Subsection (7) citizens must satisfy the condition subsequent of five years continuous residence within the United States between the ages of fourteen and twenty-eight, a requirement held to be constitutional,1329 which means in effect that for constitutional purposes, according to the prevailing interpretation, there is a difference between persons born or naturalized in, that is, within, the United States and persons born outside the confines of the United States who are statutorily made citizens.1330 The principal difference is that the former persons may not be involuntarily expatriated whereas the latter may be, subject only to due process protections.1331
The Naturalization of Aliens
Although, as has been noted, throughout most of our history there were significant racial and ethnic limitations upon eligibility for naturalization, the present law prohibits any such discrimination.
“The right of a person to become a naturalized citizen of the United States shall not be denied or abridged because of race or sex or because such person is married.”1332 However, any person “who advocates or teaches, or who is a member of or affiliated with any organization that advocates or teaches . . . opposition to all organized government,” or “who advocates or teaches or who is a member of or affiliated with any organization that advocates or teaches the overthrow by force or violence or other unconstitutional means of the Government of the United States” or who is a member of or affiliated with the Communist Party, or other communist organizations, or other totalitarian organizations is ineligible.1333 These provisions moreover are “applicable to any applicant for naturalization who at any time within a period of ten years immediately preceding the filing of the petition for naturalization or after such filing and before taking the final oath of citizenship is, or has been found to be, within any of the classes enumerated within this section, notwithstanding that at the time the petition is filed he may not be included within such classes.”1334
Other limitations on eligibility are also imposed. Eligibility may turn upon the decision of the responsible officials whether the petitioner is of “good moral character.”1335 The immigration and nationality laws themselves include a number of specific congressional determinations that certain persons do not possess “good moral character,” including persons who are “habitual drunkards,”1336 adulterers,1337 polygamists or advocates of polygamy,1338gamblers,1339 convicted felons,1340 and homosexuals.1341 In order to petition for naturalization, an alien must have been resident for at least five years and to have possessed “good moral character” for all of that period.
The process of naturalization culminates in the taking in open court of an oath “(1) to support the Constitution of the United States; (2) to renounce and abjure absolutely and entirely all allegiance and fidelity to any foreign prince, potentate, state, or sovereignty of whom or which the petitioner was before a subject or citizen; (3) to support and defend the Constitution and the laws of the United States against all enemies, foreign and domestic; (4) to bear true faith and allegiance to the same; and (5) (A) to bear arms on behalf of the United States when required by the law, or (B) to perform noncombatant service in the Armed Forces of the United States when required by the law, or (C) to perform work of national importance under civilian direction when required by law.”1342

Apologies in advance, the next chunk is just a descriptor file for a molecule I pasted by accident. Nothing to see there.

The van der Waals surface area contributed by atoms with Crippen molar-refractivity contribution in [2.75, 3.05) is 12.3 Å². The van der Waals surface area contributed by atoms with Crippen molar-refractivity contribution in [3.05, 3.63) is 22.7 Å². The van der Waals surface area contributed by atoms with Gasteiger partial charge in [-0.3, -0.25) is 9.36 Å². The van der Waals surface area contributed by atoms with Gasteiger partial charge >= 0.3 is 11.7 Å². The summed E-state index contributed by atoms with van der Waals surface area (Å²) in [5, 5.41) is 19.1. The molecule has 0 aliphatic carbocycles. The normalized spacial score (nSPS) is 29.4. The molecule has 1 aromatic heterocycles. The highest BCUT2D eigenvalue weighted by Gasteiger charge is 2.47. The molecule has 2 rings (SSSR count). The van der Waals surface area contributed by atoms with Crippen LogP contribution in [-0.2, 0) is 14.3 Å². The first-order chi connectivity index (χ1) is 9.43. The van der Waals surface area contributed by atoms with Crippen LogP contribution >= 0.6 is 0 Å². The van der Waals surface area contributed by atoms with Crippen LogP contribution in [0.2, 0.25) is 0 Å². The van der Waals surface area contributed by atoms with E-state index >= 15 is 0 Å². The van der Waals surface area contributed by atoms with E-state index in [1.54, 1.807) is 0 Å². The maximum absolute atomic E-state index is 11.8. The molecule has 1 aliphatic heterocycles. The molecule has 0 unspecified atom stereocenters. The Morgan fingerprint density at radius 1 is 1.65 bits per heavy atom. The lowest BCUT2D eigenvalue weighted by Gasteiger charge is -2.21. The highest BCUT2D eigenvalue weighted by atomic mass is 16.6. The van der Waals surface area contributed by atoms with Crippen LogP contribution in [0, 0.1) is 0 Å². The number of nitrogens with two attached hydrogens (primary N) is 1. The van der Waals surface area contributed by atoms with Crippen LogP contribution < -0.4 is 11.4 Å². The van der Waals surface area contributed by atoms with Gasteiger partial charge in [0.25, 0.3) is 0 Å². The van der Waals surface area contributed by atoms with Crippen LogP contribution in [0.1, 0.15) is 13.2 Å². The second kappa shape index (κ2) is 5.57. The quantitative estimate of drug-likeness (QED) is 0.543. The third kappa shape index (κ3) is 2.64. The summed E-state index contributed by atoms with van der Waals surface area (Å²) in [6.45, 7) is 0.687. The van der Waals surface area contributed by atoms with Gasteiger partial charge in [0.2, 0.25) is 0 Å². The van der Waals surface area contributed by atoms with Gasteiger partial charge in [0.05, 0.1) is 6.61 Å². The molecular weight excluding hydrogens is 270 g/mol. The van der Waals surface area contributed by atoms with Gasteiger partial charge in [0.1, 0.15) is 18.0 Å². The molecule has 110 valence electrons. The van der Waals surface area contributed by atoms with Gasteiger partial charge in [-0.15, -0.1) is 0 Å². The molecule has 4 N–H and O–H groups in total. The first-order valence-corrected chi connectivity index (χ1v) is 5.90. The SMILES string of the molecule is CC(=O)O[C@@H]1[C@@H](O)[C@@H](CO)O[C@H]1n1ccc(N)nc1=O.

Any naturalized person who takes this oath with mental reservations or conceals or misrepresents beliefs, affiliations, and conduct, which under the law disqualify one for naturalization, is subject, upon these facts being shown in a proceeding brought for the purpose, to have his certificate of naturalization cancelled.1343 Moreover, if within a year of his naturalization a person joins an organization or becomes in any way affiliated with one which was a disqualification for naturalization if he had been a member at the time, the fact is made prima facieevidence of his bad faith in taking the oath and grounds for instituting proceedings to revoke his admission to citizenship.1344
Rights of Naturalized Persons
Chief Justice Marshall early stated in dictum that “[a] naturalized citizen . . . becomes a member of the society, possessing all the rights of a native citizen, and standing, in the view of the Constitution, on the footing of a native. The Constitution does not authorize Congress to enlarge or abridge those rights. The simple power of the national legislature is, to prescribe a uniform rule of naturalization, and the exercise of this power exhausts it, so far as respects the individual.”1345 A similar idea was expressed in Knauer v. United States.1346 “Citizenship obtained through naturalization is not a second-class citizenship. . . . [It] carries with it the privilege of full participation in the affairs of our society, including the right to speak freely, to criticize officials and administrators, and to promote changes in our laws including the very Charter of our Government.”